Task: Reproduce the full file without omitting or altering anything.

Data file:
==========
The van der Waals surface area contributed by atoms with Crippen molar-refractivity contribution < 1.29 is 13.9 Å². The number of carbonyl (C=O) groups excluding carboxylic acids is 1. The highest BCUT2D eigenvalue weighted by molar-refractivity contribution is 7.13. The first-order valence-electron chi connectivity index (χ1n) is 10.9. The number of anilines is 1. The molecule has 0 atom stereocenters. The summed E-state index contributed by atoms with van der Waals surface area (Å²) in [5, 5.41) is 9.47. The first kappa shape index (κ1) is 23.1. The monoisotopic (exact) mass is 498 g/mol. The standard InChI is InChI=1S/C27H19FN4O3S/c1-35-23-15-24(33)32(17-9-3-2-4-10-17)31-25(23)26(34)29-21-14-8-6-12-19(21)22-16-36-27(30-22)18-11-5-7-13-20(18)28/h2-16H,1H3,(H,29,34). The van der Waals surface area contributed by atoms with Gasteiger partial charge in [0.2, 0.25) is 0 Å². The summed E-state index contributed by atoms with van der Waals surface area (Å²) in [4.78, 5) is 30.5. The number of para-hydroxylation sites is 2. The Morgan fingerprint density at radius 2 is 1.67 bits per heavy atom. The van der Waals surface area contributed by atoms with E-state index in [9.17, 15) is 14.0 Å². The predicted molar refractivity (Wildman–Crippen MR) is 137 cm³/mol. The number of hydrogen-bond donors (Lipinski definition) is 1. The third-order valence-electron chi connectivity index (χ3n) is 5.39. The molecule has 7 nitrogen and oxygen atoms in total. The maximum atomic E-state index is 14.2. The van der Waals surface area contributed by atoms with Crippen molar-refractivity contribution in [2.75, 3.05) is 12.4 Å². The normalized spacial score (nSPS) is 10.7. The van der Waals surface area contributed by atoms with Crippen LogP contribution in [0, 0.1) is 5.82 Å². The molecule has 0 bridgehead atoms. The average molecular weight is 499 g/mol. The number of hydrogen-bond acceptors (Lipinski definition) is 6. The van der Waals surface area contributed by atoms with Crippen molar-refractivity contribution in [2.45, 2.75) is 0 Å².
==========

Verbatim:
The van der Waals surface area contributed by atoms with Crippen molar-refractivity contribution < 1.29 is 13.9 Å². The number of carbonyl (C=O) groups excluding carboxylic acids is 1. The highest BCUT2D eigenvalue weighted by molar-refractivity contribution is 7.13. The first-order valence-electron chi connectivity index (χ1n) is 10.9. The number of anilines is 1. The molecule has 0 atom stereocenters. The summed E-state index contributed by atoms with van der Waals surface area (Å²) in [5, 5.41) is 9.47. The first kappa shape index (κ1) is 23.1. The monoisotopic (exact) mass is 498 g/mol. The standard InChI is InChI=1S/C27H19FN4O3S/c1-35-23-15-24(33)32(17-9-3-2-4-10-17)31-25(23)26(34)29-21-14-8-6-12-19(21)22-16-36-27(30-22)18-11-5-7-13-20(18)28/h2-16H,1H3,(H,29,34). The van der Waals surface area contributed by atoms with Gasteiger partial charge in [0.2, 0.25) is 0 Å². The summed E-state index contributed by atoms with van der Waals surface area (Å²) in [4.78, 5) is 30.5. The number of para-hydroxylation sites is 2. The Morgan fingerprint density at radius 2 is 1.67 bits per heavy atom. The van der Waals surface area contributed by atoms with E-state index in [9.17, 15) is 14.0 Å². The predicted molar refractivity (Wildman–Crippen MR) is 137 cm³/mol. The number of hydrogen-bond donors (Lipinski definition) is 1. The third-order valence-electron chi connectivity index (χ3n) is 5.39. The molecule has 7 nitrogen and oxygen atoms in total. The maximum atomic E-state index is 14.2. The van der Waals surface area contributed by atoms with Crippen molar-refractivity contribution in [2.75, 3.05) is 12.4 Å². The normalized spacial score (nSPS) is 10.7. The van der Waals surface area contributed by atoms with Crippen LogP contribution in [0, 0.1) is 5.82 Å². The molecule has 0 bridgehead atoms. The average molecular weight is 499 g/mol. The number of hydrogen-bond acceptors (Lipinski definition) is 6. The van der Waals surface area contributed by atoms with Crippen molar-refractivity contribution in [2.45, 2.75) is 0 Å².